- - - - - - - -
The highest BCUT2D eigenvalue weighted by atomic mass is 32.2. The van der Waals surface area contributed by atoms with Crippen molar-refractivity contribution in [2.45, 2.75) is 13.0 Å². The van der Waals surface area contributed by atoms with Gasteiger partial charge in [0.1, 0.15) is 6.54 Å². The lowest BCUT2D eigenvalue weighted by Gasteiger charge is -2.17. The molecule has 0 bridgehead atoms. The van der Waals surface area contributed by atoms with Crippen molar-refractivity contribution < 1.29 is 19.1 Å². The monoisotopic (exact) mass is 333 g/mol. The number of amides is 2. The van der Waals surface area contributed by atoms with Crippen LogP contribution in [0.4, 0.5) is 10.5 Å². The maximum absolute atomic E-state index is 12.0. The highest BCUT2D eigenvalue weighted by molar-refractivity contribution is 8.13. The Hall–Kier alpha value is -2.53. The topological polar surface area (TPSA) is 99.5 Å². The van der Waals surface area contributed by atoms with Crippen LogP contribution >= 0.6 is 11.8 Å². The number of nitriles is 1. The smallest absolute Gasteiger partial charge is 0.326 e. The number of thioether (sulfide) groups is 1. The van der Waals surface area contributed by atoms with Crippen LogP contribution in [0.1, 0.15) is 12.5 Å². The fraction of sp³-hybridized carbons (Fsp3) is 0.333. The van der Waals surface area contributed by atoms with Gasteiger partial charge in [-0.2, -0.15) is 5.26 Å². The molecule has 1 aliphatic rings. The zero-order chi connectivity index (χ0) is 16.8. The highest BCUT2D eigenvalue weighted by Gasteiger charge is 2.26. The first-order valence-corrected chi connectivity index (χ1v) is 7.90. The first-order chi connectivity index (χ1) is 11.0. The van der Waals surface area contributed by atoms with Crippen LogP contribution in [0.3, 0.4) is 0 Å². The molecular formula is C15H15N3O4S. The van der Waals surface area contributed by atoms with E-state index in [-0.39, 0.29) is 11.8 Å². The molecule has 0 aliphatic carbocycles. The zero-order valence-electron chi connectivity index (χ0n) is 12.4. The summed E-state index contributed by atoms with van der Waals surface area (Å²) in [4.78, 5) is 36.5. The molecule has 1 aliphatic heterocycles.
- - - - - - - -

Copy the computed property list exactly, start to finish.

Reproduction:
The highest BCUT2D eigenvalue weighted by atomic mass is 32.2. The van der Waals surface area contributed by atoms with Crippen molar-refractivity contribution in [2.45, 2.75) is 13.0 Å². The van der Waals surface area contributed by atoms with Gasteiger partial charge in [0.1, 0.15) is 6.54 Å². The lowest BCUT2D eigenvalue weighted by Gasteiger charge is -2.17. The molecule has 0 bridgehead atoms. The van der Waals surface area contributed by atoms with Crippen molar-refractivity contribution < 1.29 is 19.1 Å². The monoisotopic (exact) mass is 333 g/mol. The number of amides is 2. The van der Waals surface area contributed by atoms with Crippen LogP contribution in [0.4, 0.5) is 10.5 Å². The maximum absolute atomic E-state index is 12.0. The highest BCUT2D eigenvalue weighted by molar-refractivity contribution is 8.13. The Hall–Kier alpha value is -2.53. The topological polar surface area (TPSA) is 99.5 Å². The van der Waals surface area contributed by atoms with Crippen LogP contribution >= 0.6 is 11.8 Å². The number of nitriles is 1. The smallest absolute Gasteiger partial charge is 0.326 e. The number of thioether (sulfide) groups is 1. The van der Waals surface area contributed by atoms with Crippen LogP contribution in [0.1, 0.15) is 12.5 Å². The fraction of sp³-hybridized carbons (Fsp3) is 0.333. The van der Waals surface area contributed by atoms with Gasteiger partial charge in [-0.2, -0.15) is 5.26 Å². The molecule has 1 aliphatic rings. The zero-order chi connectivity index (χ0) is 16.8. The highest BCUT2D eigenvalue weighted by Gasteiger charge is 2.26. The first-order valence-corrected chi connectivity index (χ1v) is 7.90. The first-order chi connectivity index (χ1) is 11.0. The van der Waals surface area contributed by atoms with Crippen LogP contribution in [0.3, 0.4) is 0 Å². The molecular formula is C15H15N3O4S. The van der Waals surface area contributed by atoms with E-state index in [-0.39, 0.29) is 11.8 Å². The molecule has 0 aliphatic carbocycles. The zero-order valence-electron chi connectivity index (χ0n) is 12.4. The summed E-state index contributed by atoms with van der Waals surface area (Å²) in [4.78, 5) is 36.5. The molecule has 1 aliphatic heterocycles.